I have a friend that recently has just revived an old laptop he had.
it’s old Fujitsu laptop with
Core 2 duo T5750
and 1GB of ram (but he is planning to buy some more, how much more is TBD)
he came to ask me about installing Linux on it. unfortunately, although i am just as blind as he is when it comes to linux
so we are asking what would be the ideal/good enough option for the laptop as we are both going to start learning from here on out.
so the main uses of the laptop is gonna be for :
general light desktop use
a remote desktop terminal to access his main desktop PC on-the-go
light games (either old games or just 2d games)
if possible, android games, but we’re kinda skeptical of the laptop being capable of android emulation
also, how much would 32bit or 64bit matter here?
A Core2 Duo is 64-bit so that’s the flavour of choice here. As for which distro, I’d suggest one without systemd, so something like Devuan. Others will probably recommend other distro’s, that do include systemd, but IMO systemd should be expelled from the Linux kernel as it does not adhere to the core *nix standard “build a tool for a task and make it the best for it” whereas systemd does “everything” but mediocre at best and sometimes badly. Even so, it’s a huge resource hog and that’s precisely what that laptop doesn’t have: resources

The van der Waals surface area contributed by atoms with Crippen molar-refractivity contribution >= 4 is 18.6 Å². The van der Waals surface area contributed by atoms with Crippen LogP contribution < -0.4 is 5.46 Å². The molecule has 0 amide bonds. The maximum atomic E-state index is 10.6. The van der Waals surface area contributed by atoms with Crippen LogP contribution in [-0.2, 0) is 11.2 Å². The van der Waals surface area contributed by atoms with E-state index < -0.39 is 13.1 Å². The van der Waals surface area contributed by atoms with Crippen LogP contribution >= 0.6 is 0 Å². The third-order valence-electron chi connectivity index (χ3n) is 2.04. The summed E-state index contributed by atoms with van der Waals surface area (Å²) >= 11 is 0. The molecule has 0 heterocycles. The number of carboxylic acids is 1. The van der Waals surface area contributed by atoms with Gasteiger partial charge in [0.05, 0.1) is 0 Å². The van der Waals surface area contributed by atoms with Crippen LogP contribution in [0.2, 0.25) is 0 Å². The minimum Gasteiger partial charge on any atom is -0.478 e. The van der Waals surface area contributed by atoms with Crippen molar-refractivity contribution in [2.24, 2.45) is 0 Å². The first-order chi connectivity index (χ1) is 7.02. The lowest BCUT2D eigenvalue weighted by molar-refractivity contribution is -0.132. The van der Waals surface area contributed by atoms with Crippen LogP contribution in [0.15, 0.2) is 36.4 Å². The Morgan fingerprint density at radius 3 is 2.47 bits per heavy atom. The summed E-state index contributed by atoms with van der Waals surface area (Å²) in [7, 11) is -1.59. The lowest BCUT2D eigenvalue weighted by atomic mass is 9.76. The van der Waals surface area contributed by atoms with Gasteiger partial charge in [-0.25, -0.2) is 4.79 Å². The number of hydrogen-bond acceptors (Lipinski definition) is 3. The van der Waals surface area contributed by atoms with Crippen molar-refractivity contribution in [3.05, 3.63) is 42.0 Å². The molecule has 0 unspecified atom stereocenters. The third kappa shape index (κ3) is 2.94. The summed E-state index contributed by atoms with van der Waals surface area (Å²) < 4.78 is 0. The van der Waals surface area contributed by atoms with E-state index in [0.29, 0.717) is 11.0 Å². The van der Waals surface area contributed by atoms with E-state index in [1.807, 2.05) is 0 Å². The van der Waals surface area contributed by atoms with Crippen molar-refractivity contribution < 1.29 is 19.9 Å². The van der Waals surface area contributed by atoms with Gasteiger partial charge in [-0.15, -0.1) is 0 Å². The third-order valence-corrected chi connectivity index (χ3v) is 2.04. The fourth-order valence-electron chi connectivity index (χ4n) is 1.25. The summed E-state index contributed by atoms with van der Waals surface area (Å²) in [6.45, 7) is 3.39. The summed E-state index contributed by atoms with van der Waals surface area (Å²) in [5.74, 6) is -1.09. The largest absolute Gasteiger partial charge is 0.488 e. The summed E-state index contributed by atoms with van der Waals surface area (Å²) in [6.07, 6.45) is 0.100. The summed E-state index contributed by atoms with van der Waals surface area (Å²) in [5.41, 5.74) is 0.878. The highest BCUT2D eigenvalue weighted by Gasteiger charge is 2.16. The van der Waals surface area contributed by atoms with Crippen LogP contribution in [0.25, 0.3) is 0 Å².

But I digress.
I’d suggest one without systemd, so something like Devuan.
Recommended because midweight, not because lacking systemd, but is lacking systemd anyway.
MX Linux’s flagship XFCE desktop is a good start for older systems.
While I admire the idea of Devuan going off maintaining additional init system options, for a newcomer to Linux, I think it could cause some unexpected complications.
Additionally, being a derivative of Debian with a smaller user base, it would mean that for any potential issue, one would need to remember to search for “debian <description of issue>” to get more-distro-specific help.
For a newcomer to Linux, at least initially, I would probably recommend starting with one of the primary distros that have large userbases, and which many other distros are based on:
Ubuntu, Debian, Fedora, or OpenSUSE
That way if you encounter an issue, odds are that someone else with your distro or at least a derivative has encountered it before and written up a distro-specific solution.
I have not used it myself, but Pop OS sounds like it is so close to upstream Ubuntu that it would probably be fine, but again, you would need to remember that even though you installed Pop OS, when there are issues or software minimum requirements, you are in effect running Ubuntu.
Maybe Ubuntu MATE (Ubuntu with a less resource intensive desktop environment) would be a good fit?
@keikei I should warn you, pro/anti-systemd has been a bit of a weird minefield with some people, if you need to get assistance on a Linux forum or IRC room, it could be best to avoid bringing up systemd unless it is directly related to the problem at hand